So, I say to the Muslim Brotherhood and Mohamed Morsy, well done. Good start. Keep it up! The Arab world is watching and you have the opportunity to lead it away from its current horrific violence and terrorist nature. Don’t be afraid of dissent. Embrace it! You can change the Arab world from one of violence and hate to one where people can go about their business, raise a family, hold a job, go to the beach, and otherwise lead their lives without trying to kill one another and their perceived enemies.

I would say to Americans as well, dissent is good. Disagree with President Obama, fine. Disagree with President Bush during a time of war or any other time, tell us about it. Anyone who says, “America, love it or leave it” doesn’t understand America.

I suggest, don’t throw things, don’t shout down opposition, express your grievances like a civilized adult, show respect for elected officials, but never stop disagreeing.

Tell me what you think in the comments!

Tom Liberman
Sword and Sorcery fantasy with a Libertarian Twist
New Release: The Hammer of Fire

Egyptian Elections

Egyptian ElectionThere are some interesting happenings in Egypt with the latest elections and I think it’s critically important to the United States and the world how we interpret and react to events.

I’ll take a quick look historical events so as to provide perspective but it would be a good idea to look at a few wiki articles including Arab Spring, the Shah of Iran, and Muslim Brotherhood.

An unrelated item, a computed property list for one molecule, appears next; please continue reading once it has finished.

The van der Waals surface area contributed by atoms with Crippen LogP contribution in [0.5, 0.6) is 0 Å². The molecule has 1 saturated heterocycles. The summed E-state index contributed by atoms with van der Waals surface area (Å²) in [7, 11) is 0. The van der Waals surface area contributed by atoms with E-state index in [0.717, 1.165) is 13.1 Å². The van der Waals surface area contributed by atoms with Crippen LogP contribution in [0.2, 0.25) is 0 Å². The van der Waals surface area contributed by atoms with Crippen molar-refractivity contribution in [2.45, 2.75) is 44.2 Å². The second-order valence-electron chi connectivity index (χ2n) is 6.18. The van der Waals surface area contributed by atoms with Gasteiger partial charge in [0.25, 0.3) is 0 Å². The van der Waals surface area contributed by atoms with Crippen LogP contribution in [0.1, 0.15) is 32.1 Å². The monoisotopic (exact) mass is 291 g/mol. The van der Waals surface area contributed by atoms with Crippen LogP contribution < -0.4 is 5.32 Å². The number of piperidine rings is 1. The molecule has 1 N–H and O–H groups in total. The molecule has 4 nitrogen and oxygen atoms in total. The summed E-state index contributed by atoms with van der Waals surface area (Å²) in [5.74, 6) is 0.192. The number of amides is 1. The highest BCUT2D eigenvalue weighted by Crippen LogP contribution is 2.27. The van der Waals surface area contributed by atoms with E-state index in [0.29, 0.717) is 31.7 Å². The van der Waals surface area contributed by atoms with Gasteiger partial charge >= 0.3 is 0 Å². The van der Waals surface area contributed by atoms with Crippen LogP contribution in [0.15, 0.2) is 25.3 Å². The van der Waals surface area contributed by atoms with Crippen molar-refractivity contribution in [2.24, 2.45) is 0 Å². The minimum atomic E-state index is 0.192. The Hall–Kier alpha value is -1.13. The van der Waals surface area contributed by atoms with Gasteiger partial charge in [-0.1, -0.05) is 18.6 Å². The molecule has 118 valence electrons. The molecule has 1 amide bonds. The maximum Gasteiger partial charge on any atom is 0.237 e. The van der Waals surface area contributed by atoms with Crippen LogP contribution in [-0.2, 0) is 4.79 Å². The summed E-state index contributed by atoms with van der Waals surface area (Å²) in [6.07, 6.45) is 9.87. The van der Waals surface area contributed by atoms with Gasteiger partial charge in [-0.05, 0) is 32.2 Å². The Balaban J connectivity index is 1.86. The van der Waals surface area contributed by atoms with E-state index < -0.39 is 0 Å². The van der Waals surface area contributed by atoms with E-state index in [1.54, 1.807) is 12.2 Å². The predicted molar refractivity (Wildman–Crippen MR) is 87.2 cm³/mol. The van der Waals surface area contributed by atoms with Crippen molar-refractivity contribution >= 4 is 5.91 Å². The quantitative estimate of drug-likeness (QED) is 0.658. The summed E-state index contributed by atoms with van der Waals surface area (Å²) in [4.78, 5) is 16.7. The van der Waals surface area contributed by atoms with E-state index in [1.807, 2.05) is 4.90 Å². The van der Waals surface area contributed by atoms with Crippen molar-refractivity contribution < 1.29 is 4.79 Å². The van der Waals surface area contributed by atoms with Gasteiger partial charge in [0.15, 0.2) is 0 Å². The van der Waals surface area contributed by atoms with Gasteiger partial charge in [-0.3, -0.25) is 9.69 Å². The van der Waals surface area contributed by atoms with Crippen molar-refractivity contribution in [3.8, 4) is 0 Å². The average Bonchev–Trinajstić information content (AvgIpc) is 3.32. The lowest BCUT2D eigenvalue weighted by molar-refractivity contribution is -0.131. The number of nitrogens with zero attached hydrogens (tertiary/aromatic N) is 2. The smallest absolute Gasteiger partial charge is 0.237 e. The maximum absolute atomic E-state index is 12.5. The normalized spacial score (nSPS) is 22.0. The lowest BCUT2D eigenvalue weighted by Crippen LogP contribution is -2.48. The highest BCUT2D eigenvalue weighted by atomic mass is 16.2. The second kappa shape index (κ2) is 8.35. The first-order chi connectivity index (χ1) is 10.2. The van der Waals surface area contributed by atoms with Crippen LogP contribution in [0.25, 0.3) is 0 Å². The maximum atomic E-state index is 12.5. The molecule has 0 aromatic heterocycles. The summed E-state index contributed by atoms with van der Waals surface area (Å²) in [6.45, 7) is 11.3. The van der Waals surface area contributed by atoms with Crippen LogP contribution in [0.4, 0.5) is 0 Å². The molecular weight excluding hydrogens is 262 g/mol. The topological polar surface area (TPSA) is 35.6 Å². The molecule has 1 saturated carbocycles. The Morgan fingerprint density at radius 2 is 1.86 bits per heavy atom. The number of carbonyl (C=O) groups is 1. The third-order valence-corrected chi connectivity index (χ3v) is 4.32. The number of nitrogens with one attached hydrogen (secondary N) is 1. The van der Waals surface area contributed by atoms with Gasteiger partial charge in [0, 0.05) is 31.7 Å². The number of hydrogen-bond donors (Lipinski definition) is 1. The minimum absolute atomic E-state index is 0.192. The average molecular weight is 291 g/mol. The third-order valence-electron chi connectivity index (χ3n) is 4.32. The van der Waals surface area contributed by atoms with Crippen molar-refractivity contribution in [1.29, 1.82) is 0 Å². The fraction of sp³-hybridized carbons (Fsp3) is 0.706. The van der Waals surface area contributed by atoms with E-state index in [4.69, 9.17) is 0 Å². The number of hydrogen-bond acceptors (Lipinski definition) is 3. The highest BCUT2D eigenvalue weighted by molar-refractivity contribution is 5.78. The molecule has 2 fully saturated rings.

The incredibly important dividing line is the emergence of Arab nations seeking freedom. Some people think that nations such as Egypt are turning the corner from oppressive, authoritarian rule towards representative republics. Others think they are simply swapping totalitarian regimes for theocracy of an even more oppressive nature and ones more likely to act with terror tactics towards the western world.

I think it’s a vitally important issue because the last time something like this happened the results were catastrophic for the Arab world and unpleasant for the western, democratic world. The last opportunity of this nature came during the Iranian Revolution of 1979. In that uprising students ousted the Shah of Iran and established a theocratic government in its place. They took U.S. citizens at the embassy hostage and an antagonistic relationship between Iran and the United States continues to this day. Much of the ill-will that Arabs feel towards the western world stems from this relationship although unquestionably the Israel-Palestine situation is a major factor as well.